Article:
What is oddest about opposition to action to address climate change is the implications for another priority of the Republican party: deficit reduction. The bury-your-head-in-the-sand approach won't make extreme weather events driven by a changing climate go away, but it will ensure that our response is uncoordinated, less proactive, and far more expensive.
Recently, the EPA unveiled a proposal to reduce carbon emissions aggressively. It also avoids a potentially clumsy federal "one-size-fits-all" approach, by requiring and empowering each state to craft its own pollution reduction strategy. When each state is a laboratory, we are most likely to find the best practices.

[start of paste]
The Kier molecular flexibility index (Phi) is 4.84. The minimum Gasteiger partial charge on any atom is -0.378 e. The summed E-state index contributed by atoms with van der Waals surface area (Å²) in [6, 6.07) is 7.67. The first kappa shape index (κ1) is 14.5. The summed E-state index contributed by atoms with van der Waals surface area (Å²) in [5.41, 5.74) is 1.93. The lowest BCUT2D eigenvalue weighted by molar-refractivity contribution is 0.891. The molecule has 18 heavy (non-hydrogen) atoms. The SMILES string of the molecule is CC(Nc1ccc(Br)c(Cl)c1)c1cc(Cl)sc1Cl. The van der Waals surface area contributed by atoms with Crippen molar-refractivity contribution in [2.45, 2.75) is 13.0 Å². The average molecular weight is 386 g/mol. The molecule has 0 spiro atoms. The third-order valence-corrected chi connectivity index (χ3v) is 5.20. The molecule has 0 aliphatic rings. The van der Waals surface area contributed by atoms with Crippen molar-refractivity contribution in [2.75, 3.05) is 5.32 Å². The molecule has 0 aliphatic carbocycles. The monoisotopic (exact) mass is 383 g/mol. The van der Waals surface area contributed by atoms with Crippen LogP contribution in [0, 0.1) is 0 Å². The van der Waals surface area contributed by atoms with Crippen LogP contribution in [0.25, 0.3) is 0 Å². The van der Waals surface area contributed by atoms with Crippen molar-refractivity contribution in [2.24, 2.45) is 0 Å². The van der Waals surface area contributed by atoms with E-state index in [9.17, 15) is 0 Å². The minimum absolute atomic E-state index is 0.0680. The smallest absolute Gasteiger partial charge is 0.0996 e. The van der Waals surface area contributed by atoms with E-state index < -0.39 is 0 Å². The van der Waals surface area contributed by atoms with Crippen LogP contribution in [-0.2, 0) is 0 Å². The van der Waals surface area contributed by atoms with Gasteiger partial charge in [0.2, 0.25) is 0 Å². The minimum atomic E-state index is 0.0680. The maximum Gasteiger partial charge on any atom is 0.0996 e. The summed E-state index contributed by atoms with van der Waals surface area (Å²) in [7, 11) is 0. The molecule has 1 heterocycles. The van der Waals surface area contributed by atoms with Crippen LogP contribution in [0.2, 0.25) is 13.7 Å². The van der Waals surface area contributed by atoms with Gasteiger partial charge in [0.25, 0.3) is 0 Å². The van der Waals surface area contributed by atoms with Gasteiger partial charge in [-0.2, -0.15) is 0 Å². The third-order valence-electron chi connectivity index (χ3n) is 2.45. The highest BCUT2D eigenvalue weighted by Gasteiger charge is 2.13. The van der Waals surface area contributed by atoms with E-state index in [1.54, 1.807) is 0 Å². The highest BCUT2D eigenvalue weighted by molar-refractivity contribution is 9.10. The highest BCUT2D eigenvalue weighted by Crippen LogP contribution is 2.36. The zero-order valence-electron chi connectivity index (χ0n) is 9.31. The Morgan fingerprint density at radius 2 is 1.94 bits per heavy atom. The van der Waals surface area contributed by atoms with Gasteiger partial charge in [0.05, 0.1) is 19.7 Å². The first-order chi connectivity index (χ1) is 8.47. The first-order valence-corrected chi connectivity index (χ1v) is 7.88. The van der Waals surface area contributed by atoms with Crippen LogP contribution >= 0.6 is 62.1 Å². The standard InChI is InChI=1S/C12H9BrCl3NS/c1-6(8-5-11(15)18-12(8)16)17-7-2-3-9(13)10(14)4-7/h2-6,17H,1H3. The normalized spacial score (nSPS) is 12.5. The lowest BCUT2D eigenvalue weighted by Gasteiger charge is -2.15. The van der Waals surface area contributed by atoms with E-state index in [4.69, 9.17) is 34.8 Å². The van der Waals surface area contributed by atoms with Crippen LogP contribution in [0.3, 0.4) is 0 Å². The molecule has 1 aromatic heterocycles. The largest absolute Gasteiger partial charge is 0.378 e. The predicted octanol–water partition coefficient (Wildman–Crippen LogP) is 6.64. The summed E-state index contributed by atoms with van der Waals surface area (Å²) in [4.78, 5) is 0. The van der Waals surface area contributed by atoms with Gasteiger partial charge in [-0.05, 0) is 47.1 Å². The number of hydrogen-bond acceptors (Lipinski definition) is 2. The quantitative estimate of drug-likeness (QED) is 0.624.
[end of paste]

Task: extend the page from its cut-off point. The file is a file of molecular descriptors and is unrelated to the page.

A recent report found that climate change affects our economy in three distinct ways: (1) rising sea levels and storm surge are damaging coastal properties and infrastructure; (2) climate changes are altering agricultural production and energy demand; and (3) higher temperatures are harming labor productivity and public health.